EPIC Surgery Center offers peripheral angiography and intervention to diagnose and treat peripheral disease and restore blood flow to the lower extremities. The procedures are catheter-based, allowing for faster recovery times and fewer risks. Expect world-class care at our cardiovascular ambulatory surgery center (ASC), the only one of its kind in the Scottsdale area.
Peripheral Vascular Disease: An Overview
Peripheral vascular disease (PVD), sometimes referred to as peripheral arterial disease (PAD), is a common circulatory condition in which narrowed arteries reduce blood flow to areas outside of the brain and heart, such as the limbs, usually the legs and feet.
The most common cause of PAD is the buildup of fatty material inside the blood vessels, a condition known as atherosclerosis or the hardening of arteries. That reduces blood flow to the limbs and decreases oxygen and nutrients available to the tissues. Blood clots may develop on the artery walls, further reducing the internal size of the blood vessels and blocking off major arteries. Other causes of PVD may include injury, irregular anatomy of ligaments or muscles, or infection.
What Are Symptoms of Peripheral Vascular Disease?
The most common symptom of PVD is cramping of the calf muscle with increased activity. Patients also report pain, cold feet, bluish discolorations, leg or hip weakness, and non-healing sores or ulcers, especially on the toes and feet.
Patients sometimes develop "silent" PAD meaning that they show no symptoms. That's because the body creates small arteries to "reroute" blood flow around the affected vessel. Unfortunately, the body can only do so much. Untreated PAD leaves patients at an increased risk of heart attacks or strokes, losing limbs, and mortality from coronary artery disease. So please "Love Your Limbs™." If you experience the above symptoms or you're over 50 years old, talk to your healthcare professional about PAD.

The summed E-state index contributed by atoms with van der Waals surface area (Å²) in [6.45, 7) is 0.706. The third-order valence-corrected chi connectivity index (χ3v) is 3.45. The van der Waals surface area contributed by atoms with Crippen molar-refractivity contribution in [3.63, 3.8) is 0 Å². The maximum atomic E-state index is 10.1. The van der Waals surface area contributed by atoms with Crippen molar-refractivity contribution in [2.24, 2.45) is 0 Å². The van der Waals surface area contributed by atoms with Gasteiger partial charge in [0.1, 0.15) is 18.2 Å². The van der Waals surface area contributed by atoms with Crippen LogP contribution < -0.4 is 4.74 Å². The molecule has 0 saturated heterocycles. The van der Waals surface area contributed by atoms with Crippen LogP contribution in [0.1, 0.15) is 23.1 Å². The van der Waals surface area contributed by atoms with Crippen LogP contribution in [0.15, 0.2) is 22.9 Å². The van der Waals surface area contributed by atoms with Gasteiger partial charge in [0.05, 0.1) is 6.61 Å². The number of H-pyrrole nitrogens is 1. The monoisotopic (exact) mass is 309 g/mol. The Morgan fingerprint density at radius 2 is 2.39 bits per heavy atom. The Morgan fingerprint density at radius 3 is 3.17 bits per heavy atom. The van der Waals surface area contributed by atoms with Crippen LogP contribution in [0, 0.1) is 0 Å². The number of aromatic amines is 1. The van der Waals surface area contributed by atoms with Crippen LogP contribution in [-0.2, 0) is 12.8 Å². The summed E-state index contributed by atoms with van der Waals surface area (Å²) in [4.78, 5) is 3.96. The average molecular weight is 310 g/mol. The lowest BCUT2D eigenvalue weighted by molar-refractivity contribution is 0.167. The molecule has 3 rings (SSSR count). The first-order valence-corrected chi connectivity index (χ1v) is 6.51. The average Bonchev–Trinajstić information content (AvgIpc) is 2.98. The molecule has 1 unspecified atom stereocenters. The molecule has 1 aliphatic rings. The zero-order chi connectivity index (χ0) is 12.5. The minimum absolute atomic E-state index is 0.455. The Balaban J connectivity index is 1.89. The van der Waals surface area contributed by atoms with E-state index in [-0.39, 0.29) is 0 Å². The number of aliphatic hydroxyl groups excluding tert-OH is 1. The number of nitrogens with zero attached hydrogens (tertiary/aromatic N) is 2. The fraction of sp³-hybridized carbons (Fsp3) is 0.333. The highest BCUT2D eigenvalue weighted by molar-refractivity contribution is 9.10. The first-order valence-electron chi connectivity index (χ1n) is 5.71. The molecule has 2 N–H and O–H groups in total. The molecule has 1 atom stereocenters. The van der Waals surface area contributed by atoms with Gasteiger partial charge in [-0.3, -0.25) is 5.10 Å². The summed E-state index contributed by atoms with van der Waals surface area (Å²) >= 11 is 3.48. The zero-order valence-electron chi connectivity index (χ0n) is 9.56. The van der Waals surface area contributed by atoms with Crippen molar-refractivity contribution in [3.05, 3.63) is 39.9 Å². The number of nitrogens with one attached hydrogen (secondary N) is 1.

Peripheral Angiography and Vascular Intervention: An Overview
Peripheral angiography is a procedure that allows your doctor to detect any narrowing or blockage in the arteries in your legs. A peripheral angiogram involves inserting a small tube called a catheter through a blood vessel in your arm or groin. With the catheter in place, we'll inject a contrast dye into an artery to visualize blood movement, allowing us to see any narrowed or blocked areas.
Areas of narrowing or blockage in an artery can be treated with angioplasty and stent placement.
Peripheral Balloon Angioplasty: We will insert a catheter with a tiny, folded balloon on its tip into the artery. Once we reach the narrowed or blocked artery, we will inflate the balloon, opening the artery. At times, the balloons we insert are coated with special medications to prevent new blockages. The last step in the procedure is deflating the balloon and removing it with the catheter.
Stent Placement: Placing a stent is similar to balloon angioplasty. However, we will insert a tiny mesh tube called a stent into the artery to keep it open. Some stents are coated with special medications to help prevent new buildup.